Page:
Named after a Hall of Fame trainer and sired by a champion, Frankel seemed destined for big things. Few, though, could have predicted just how good he would turn out.
The unbeaten 3-year-old colt, the world's top-ranked thoroughbred, has commanded interest in Britain with a breakthrough year. Frankel will try to live up to his reputation by winning his ninth straight race Saturday — the Queen Elizabeth II Stakes at the inaugural British Champions Day at Ascot.
"Even when you are rating previous generations, there aren't many horses who compare," said Teddy Grimthorpe, racing manager to the horse's owner, Khalid Abdullah. "He's in a very rarefied atmosphere with the quality he's producing and I hope he'll continue to do so. I am cherishing every moment with him. A horse like him might not come around again."
Frankel is the headliner at British Champions Day, the richest day in the country's racing history with $4.7 million in prize money. Queen Elizabeth II will be attending.
It was Frankel's stunning victory in this year's 2,000 Guineas at Newmarket — one of the five classics of the British thoroughbred season — that established him as a potential superstar.
Surging to an astonishing 15-length lead halfway through the race, Frankel maintained that cushion before cruising home by six lengths.
Afterward, Timeform, the company that rates performances by horses, gave Frankel a 142 rating — tied for the fourth-highest mark since its founding in 1948. Only Sea Bird (145), Brigadier Gerard and Tudor Minstrel (both 144) ranked higher.
"To be 15 lengths clear in a classic at any stage of the race is fairly unheard of, really," Grimthorpe said. "The way he still powered home to win by six lengths in a headwind was one of the all-time great performances by a thoroughbred."
His last victory, by more than four lengths over top miler Canford Cliffs, was just as impressive, further ramping up the global hype for a horse yet to be tested over more than a mile.
"I think I've read more about him than I've ever said — what more is there to say?" said Henry Cecil, who ranks Frankel as the greatest horse he has trained. "He was not easy early on but has grown up a lot and has improved physically."
According to Grimthorpe, that's an understatement.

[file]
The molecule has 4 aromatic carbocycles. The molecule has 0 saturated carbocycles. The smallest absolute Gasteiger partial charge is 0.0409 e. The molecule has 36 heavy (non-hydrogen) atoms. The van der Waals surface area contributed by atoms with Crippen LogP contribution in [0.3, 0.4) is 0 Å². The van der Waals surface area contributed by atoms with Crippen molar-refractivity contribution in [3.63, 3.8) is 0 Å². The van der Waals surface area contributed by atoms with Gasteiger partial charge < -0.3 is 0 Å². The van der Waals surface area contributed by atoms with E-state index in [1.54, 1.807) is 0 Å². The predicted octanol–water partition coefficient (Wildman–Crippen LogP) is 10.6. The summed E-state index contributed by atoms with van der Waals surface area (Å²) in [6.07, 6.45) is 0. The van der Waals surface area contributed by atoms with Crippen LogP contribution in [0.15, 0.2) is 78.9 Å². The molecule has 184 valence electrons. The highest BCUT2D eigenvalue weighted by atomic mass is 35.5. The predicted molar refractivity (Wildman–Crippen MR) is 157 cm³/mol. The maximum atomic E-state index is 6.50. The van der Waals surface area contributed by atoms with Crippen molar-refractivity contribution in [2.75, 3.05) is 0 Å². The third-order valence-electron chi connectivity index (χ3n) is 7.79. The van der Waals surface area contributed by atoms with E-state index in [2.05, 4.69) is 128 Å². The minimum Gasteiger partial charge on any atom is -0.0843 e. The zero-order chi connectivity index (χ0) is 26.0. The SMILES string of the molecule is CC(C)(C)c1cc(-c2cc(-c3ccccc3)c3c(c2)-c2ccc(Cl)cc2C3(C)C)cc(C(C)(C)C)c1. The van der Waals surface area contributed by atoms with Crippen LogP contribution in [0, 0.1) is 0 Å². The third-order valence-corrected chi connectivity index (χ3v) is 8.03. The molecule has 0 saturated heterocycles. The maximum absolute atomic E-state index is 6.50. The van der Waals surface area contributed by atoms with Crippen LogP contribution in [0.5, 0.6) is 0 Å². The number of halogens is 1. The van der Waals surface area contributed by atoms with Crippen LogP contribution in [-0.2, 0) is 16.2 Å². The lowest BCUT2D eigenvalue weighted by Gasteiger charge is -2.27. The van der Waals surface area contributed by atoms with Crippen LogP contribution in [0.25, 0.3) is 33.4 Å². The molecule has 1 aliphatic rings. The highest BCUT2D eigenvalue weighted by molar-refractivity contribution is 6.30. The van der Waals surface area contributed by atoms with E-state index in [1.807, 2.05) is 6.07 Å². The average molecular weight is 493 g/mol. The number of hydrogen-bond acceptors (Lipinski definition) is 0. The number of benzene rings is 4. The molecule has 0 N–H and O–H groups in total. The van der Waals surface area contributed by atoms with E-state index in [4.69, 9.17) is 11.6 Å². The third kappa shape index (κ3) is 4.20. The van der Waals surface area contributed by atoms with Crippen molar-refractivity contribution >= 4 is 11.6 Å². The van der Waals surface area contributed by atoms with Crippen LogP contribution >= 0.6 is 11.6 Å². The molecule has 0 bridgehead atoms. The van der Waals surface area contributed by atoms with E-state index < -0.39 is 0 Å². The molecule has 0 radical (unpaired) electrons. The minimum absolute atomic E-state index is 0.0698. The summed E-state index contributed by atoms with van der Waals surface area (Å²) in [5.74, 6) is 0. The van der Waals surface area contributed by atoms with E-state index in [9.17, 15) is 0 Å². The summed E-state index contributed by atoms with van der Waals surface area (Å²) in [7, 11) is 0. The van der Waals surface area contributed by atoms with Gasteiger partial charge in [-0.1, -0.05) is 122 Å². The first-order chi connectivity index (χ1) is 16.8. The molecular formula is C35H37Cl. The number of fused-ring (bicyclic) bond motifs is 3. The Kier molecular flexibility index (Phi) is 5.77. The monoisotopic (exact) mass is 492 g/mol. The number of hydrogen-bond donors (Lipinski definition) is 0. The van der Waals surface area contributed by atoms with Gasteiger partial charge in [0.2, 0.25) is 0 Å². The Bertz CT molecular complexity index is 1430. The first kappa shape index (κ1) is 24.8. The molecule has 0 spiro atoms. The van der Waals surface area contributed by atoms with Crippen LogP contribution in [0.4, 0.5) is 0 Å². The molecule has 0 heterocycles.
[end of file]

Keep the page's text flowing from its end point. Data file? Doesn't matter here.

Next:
"He's a domineering horse," he said. "He has that tremendous cruising speed, and can quicken off it. His stride at full stretch — the other horses are taking 1½ or two strides to his one. That gives him an elemental extra gear that is so intangible."
Sired in 2008 by Galileo, winner of the English and Irish Derbies in 2001, Abdullah named the horse after Bobby Frankel, one of the Saudi prince's main trainers in the United States who died of cancer in 2009 at 68. The Brooklyn-born Frankel was inducted into racing's Hall of Fame in 1995 and saddled 3,654 winners in his 43-year career, earning more than $227 million.
"Bobby was an exceptionally influential trainer ... our main trainer for 20 years, based in California but he operated from all posts, including the East Coast and ... Canada," Grimthorpe said. "So it's a tribute to him."
Frankel the horse has yet to race outside Britain, but Grimthorpe has set up the intriguing possibility that the colt could run in the 2012 Breeders' Cup in what would probably be the final race of his career before retiring to stud.
"It would be a wonderful thing to take a horse like Frankel to race in America. I'm sure the American racing public would just love it," Grimthorpe said. "The interest in the States has been phenomenal, which is wonderful. In a perfect world, he would race there."
Frankel currently is the 1-3 favorite with most bookmakers for the QEII Stakes. The filly Immortal Verse (6-1) is likely to be the closest of the seven challengers after winning the Group 1 Coronation Stakes at Royal Ascot and then beating 14-time Group 1 winner Goldikova in Deauville's Prix Jacques Le Marois in August.
The Richard Hannon-trained Dick Turpin (25-1) and Excelebration (6-1) — winner of the Group 1 Qatar Prix Du Moulin De Longchamp on Sept. 11 — could also threaten Frankel's unbeaten record.
"It looks like there are one or two good horses in the race and no race is a formality," Cecil said. "There is no such thing as a 'good thing' but I am very happy with him."